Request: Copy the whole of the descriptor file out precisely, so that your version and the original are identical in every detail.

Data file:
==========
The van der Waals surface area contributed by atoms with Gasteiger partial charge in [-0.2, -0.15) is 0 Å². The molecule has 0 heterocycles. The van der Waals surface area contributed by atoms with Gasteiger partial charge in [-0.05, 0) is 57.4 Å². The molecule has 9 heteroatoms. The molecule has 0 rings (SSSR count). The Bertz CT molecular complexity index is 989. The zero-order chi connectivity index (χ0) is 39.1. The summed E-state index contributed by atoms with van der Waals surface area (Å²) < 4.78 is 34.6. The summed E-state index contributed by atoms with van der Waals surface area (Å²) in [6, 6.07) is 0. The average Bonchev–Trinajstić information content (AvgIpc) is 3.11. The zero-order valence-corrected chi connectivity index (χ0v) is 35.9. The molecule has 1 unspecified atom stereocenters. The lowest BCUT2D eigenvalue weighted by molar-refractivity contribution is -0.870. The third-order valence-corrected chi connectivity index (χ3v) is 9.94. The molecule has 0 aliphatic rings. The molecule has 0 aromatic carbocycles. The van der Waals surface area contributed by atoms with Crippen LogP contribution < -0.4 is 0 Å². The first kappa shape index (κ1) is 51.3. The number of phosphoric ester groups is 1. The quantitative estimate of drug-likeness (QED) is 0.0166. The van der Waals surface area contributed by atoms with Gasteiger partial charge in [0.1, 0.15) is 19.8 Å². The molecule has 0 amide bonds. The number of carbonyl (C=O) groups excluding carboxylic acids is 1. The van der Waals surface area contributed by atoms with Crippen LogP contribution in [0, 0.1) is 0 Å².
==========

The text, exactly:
The van der Waals surface area contributed by atoms with Gasteiger partial charge in [-0.2, -0.15) is 0 Å². The molecule has 0 heterocycles. The van der Waals surface area contributed by atoms with Gasteiger partial charge in [-0.05, 0) is 57.4 Å². The molecule has 9 heteroatoms. The molecule has 0 rings (SSSR count). The Bertz CT molecular complexity index is 989. The zero-order chi connectivity index (χ0) is 39.1. The summed E-state index contributed by atoms with van der Waals surface area (Å²) < 4.78 is 34.6. The summed E-state index contributed by atoms with van der Waals surface area (Å²) in [6, 6.07) is 0. The average Bonchev–Trinajstić information content (AvgIpc) is 3.11. The zero-order valence-corrected chi connectivity index (χ0v) is 35.9. The molecule has 1 unspecified atom stereocenters. The lowest BCUT2D eigenvalue weighted by molar-refractivity contribution is -0.870. The third-order valence-corrected chi connectivity index (χ3v) is 9.94. The molecule has 0 aliphatic rings. The molecule has 0 aromatic carbocycles. The van der Waals surface area contributed by atoms with Crippen LogP contribution < -0.4 is 0 Å². The first kappa shape index (κ1) is 51.3. The number of phosphoric ester groups is 1. The quantitative estimate of drug-likeness (QED) is 0.0166. The van der Waals surface area contributed by atoms with Gasteiger partial charge in [0.1, 0.15) is 19.8 Å². The molecule has 0 amide bonds. The number of carbonyl (C=O) groups excluding carboxylic acids is 1. The van der Waals surface area contributed by atoms with Crippen LogP contribution in [0, 0.1) is 0 Å².